BYOD policy success requires balancing act
For a successful BYOD policy, enterprises need to strike the right balance between productivity, security and privacy, advises an article at Inside Counsel.
"This balance cannot be achieved without involving the right stakeholders and without understanding how mobile technology can be used to influence written policies that may otherwise be difficult to enforce," writes Matt Nelson, an attorney and legal tech expert with Symantec.
The right stakeholders include reps from IT, finance, legal, compliance, security, human resources and sales teams within the company and outside counsel--business partners and tech consultants from outside the company.
"Although including every stakeholder in early discussions is not necessary, failure to include key people in discussions before finalizing policy decisions is a costly but common mistake. The risks and benefits of a particular policy decision cannot be comprehensively identified or measured without including the right stakeholders in the discussion," argues Nelson.
Understanding mobile technology is also the key to developing the right policy. "Deploying the right suite of mobile security technology can provide organizations with the flexibility to implement enforceable policies that enhance security without unnecessarily sacrificing worker productivity, privacy interests and employee morale," according to Nelson.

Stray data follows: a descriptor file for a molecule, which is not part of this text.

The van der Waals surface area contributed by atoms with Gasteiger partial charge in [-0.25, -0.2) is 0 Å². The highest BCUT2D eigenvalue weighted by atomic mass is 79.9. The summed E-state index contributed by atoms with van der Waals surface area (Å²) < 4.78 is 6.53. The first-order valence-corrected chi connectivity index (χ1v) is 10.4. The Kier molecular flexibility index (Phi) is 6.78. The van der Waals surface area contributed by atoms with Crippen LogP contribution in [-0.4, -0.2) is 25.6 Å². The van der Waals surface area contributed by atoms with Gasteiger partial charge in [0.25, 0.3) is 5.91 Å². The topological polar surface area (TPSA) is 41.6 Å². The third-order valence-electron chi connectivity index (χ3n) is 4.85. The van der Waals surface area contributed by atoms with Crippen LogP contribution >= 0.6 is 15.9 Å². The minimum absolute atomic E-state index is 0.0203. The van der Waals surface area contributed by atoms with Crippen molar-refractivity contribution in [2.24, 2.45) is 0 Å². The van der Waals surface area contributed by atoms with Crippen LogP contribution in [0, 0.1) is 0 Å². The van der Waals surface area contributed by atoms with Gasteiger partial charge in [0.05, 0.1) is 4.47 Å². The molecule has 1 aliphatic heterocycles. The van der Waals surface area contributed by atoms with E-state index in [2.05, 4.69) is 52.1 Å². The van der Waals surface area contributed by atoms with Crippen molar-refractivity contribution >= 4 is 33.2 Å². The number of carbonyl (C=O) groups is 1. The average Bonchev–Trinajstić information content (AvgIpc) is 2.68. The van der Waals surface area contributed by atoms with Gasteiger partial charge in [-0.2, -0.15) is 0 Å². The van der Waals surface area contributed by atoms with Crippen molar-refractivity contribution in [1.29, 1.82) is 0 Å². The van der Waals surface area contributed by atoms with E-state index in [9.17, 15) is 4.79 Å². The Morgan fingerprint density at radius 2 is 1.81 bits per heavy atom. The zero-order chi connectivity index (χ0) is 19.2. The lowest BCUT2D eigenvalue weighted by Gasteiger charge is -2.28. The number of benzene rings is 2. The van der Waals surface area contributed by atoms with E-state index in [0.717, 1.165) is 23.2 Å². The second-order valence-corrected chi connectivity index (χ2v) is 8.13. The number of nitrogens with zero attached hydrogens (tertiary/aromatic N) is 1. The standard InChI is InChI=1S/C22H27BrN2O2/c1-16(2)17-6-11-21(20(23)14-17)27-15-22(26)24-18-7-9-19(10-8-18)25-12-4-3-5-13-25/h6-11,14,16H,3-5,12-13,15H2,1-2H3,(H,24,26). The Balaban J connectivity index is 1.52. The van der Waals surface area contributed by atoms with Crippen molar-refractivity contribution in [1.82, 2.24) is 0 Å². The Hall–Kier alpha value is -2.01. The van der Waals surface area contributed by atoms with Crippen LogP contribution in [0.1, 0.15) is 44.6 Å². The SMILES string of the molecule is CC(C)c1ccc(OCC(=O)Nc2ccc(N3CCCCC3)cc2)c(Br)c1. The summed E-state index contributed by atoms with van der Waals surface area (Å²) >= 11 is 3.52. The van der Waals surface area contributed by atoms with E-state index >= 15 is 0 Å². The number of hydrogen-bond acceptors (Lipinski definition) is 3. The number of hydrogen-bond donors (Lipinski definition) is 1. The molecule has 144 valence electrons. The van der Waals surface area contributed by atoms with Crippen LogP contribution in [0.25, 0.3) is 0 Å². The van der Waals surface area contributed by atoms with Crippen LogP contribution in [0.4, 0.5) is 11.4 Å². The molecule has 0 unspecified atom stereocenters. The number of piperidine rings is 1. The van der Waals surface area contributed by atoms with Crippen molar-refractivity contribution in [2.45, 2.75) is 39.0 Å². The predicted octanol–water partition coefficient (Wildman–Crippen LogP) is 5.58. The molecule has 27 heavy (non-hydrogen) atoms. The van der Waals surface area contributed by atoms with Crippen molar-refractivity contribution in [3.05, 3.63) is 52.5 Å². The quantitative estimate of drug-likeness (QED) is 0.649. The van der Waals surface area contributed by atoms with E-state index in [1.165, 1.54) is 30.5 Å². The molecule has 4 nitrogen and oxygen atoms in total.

While enterprises might want to prohibit workers from using their mobile devices for personal use during work hours, such a rule is unenforceable in practice. A policy "prohibiting the personal use of devices in the workplace is also likely to have a cultural impact on employee morale, or worse yet, the bottom line," he notes.
"The BYOD horse may have already left the barn, but it is not too late to create or update your mobile policy to reflect the changing needs of your organization and the rapid expansion of mobile technology in the workplace," Nelson concludes.
- check out Nelson's Inside Counsel article